Now the men who made the vessels that sailed out of the town and all around the world will be remembered with a public sculpture created by artist John McKenna, with the help of local shipyard Ferguson's.
The English sculptor, who has been based in Ayrshire for the past 11 years, won a public vote for his design The Shipbuilders of Port Glasgow, and when erected it will stand on a traffic island at the end of the dual carriageway at the western entrance to the town.
"This will be the biggest project I've done in my life," he admits.
The fact that his design won the public vote, beating off competition from among others Andy Scott, creator of Falkirk's Kelpies, is particularly satisfying. He said: "I like that the people who have to live with the sculpture get to have a say."
Mr McKenna, 49, has in the past worked on public sculptures based on miners, glassblowers and even bankers. "My work is about people going to work," he added.
The sculpture, which could top 33 feet in height, will be cast in stainless steel and will complement another sculpture, Endeavour, which is shaped like a ship's hull and which stands at Fore Street in the east of the town.
Geoff Gregory, implementation manager at the urban regeneration company Riverside Inverclyde, believes the new sculpture, which may take 18 months to build and erect, will offer a chance to help enhance Port Glasgow's identity.
"What you have on the A8 is a long corridor of development that starts at Port Glasgow and runs all the way past Gourock. And the thing about sculptures is if you put them at the entrance of the town it provides a bit of definition."
Definition and also personality, he hopes.
The process to erect a public sculpture is much more complex, he says, than simply choosing a winning design. There have been consultations with councillors, community groups and tenants, the council's building control and roads department, as well as Transport Scotland, which is responsible for the traffic island itself.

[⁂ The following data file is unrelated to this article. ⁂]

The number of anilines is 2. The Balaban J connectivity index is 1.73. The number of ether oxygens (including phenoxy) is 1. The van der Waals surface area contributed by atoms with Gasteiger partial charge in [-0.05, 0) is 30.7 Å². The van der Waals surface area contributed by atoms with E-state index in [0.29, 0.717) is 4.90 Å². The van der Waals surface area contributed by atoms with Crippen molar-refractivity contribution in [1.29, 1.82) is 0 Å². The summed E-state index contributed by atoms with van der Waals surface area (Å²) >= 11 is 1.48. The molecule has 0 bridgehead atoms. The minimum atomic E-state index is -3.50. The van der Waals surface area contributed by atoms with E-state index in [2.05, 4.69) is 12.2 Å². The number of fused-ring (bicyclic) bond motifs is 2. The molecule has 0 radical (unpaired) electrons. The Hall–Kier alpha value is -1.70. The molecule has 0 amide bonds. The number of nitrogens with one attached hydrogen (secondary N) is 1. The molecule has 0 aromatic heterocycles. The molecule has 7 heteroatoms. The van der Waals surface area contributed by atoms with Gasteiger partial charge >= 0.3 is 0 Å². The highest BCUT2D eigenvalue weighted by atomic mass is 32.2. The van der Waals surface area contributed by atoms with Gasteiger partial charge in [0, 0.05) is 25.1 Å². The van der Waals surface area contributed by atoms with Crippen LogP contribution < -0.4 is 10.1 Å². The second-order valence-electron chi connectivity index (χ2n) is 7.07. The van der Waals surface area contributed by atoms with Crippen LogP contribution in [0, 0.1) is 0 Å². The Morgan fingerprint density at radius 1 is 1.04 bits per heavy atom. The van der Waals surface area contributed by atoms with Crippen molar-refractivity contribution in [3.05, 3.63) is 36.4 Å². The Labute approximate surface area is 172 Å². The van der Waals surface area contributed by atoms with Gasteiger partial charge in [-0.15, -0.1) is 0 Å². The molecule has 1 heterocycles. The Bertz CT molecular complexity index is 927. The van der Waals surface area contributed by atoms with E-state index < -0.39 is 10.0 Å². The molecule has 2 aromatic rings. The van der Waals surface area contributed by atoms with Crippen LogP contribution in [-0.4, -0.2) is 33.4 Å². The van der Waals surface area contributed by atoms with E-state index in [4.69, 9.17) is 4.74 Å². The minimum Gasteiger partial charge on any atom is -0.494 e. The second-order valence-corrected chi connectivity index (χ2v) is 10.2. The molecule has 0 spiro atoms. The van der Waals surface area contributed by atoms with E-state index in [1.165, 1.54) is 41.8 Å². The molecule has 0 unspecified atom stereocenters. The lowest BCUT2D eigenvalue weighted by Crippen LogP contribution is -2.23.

"The challenges of building the thing are nothing to the challenges of getting the agreements," said Mr Gregory.
Mr McKenna says his own work is a form of metal bashing so it is appropriate for the subject matter. If planning permission is approved he is hoping to begin working on it in the spring or summer.
"I think that's a great opportunity for people in Port Glasgow to actually see it in progress."
When it does appear it will be a memorial to an industry that once defined the Clyde.
"Stainless steel can be around for 120 years," said Mr McKenna. "This will be around a long time after I'm gone. In 120 years when maybe all the industries in Port Glasgow are completely different this will be a historical perspective: 'This is what we used to do once'."
Mr Gregory agrees. "Forget about the tonnages and percentages. An amazing amount of stuff went out of Port Glasgow. The town has got something to be really proud of."